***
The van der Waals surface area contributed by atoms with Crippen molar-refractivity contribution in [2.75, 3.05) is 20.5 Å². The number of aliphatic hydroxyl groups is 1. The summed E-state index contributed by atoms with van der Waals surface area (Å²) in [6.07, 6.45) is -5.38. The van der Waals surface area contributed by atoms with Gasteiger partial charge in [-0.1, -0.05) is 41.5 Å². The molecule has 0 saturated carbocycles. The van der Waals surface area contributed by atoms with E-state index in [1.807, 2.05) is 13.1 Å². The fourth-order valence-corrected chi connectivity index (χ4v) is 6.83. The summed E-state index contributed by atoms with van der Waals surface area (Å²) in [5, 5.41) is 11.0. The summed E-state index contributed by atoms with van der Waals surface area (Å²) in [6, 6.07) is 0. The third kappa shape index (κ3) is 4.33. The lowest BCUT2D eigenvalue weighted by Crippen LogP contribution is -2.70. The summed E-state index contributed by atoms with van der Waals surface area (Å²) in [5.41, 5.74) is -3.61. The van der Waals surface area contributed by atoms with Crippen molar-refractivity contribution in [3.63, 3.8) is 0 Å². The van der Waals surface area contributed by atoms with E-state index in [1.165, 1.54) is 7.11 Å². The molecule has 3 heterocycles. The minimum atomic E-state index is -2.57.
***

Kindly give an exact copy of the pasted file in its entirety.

The van der Waals surface area contributed by atoms with Crippen molar-refractivity contribution in [2.75, 3.05) is 20.5 Å². The number of aliphatic hydroxyl groups is 1. The summed E-state index contributed by atoms with van der Waals surface area (Å²) in [6.07, 6.45) is -5.38. The van der Waals surface area contributed by atoms with Gasteiger partial charge in [-0.1, -0.05) is 41.5 Å². The molecule has 0 saturated carbocycles. The van der Waals surface area contributed by atoms with E-state index in [1.807, 2.05) is 13.1 Å². The fourth-order valence-corrected chi connectivity index (χ4v) is 6.83. The summed E-state index contributed by atoms with van der Waals surface area (Å²) in [5, 5.41) is 11.0. The summed E-state index contributed by atoms with van der Waals surface area (Å²) in [6, 6.07) is 0. The third kappa shape index (κ3) is 4.33. The lowest BCUT2D eigenvalue weighted by Crippen LogP contribution is -2.70. The summed E-state index contributed by atoms with van der Waals surface area (Å²) in [5.41, 5.74) is -3.61. The van der Waals surface area contributed by atoms with Crippen molar-refractivity contribution in [3.63, 3.8) is 0 Å². The van der Waals surface area contributed by atoms with E-state index in [1.165, 1.54) is 7.11 Å². The molecule has 3 heterocycles. The minimum atomic E-state index is -2.57.